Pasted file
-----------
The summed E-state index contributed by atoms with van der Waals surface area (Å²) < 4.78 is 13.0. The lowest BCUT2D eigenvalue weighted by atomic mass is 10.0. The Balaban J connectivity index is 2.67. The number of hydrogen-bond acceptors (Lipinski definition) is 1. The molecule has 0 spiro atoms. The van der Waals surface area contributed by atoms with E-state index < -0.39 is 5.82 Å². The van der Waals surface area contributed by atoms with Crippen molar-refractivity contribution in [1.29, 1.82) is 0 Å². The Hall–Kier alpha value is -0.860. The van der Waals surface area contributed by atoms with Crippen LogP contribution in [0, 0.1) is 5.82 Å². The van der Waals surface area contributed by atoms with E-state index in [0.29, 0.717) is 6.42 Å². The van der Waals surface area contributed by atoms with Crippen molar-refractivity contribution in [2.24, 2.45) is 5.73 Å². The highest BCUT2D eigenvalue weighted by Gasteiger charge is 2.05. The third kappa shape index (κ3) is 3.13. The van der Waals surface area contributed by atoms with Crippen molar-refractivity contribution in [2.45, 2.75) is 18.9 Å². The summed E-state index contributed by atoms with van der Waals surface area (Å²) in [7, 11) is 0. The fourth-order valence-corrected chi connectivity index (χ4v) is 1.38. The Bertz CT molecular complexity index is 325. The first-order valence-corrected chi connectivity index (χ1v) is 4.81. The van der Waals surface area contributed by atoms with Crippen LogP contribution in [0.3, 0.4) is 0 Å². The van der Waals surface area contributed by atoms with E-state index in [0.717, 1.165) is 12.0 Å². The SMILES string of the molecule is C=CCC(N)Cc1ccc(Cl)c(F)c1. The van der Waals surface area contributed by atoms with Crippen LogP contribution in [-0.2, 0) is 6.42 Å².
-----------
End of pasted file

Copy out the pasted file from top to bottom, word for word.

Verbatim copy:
The summed E-state index contributed by atoms with van der Waals surface area (Å²) < 4.78 is 13.0. The lowest BCUT2D eigenvalue weighted by atomic mass is 10.0. The Balaban J connectivity index is 2.67. The number of hydrogen-bond acceptors (Lipinski definition) is 1. The molecule has 0 spiro atoms. The van der Waals surface area contributed by atoms with E-state index < -0.39 is 5.82 Å². The van der Waals surface area contributed by atoms with Crippen molar-refractivity contribution in [1.29, 1.82) is 0 Å². The Hall–Kier alpha value is -0.860. The van der Waals surface area contributed by atoms with Crippen LogP contribution in [0, 0.1) is 5.82 Å². The van der Waals surface area contributed by atoms with E-state index in [0.29, 0.717) is 6.42 Å². The van der Waals surface area contributed by atoms with Crippen molar-refractivity contribution in [2.24, 2.45) is 5.73 Å². The highest BCUT2D eigenvalue weighted by Gasteiger charge is 2.05. The third kappa shape index (κ3) is 3.13. The van der Waals surface area contributed by atoms with Crippen molar-refractivity contribution in [2.45, 2.75) is 18.9 Å². The summed E-state index contributed by atoms with van der Waals surface area (Å²) in [7, 11) is 0. The fourth-order valence-corrected chi connectivity index (χ4v) is 1.38. The Bertz CT molecular complexity index is 325. The first-order valence-corrected chi connectivity index (χ1v) is 4.81. The van der Waals surface area contributed by atoms with Crippen LogP contribution in [0.3, 0.4) is 0 Å². The van der Waals surface area contributed by atoms with E-state index in [0.717, 1.165) is 12.0 Å². The SMILES string of the molecule is C=CCC(N)Cc1ccc(Cl)c(F)c1. The van der Waals surface area contributed by atoms with Crippen LogP contribution in [-0.2, 0) is 6.42 Å².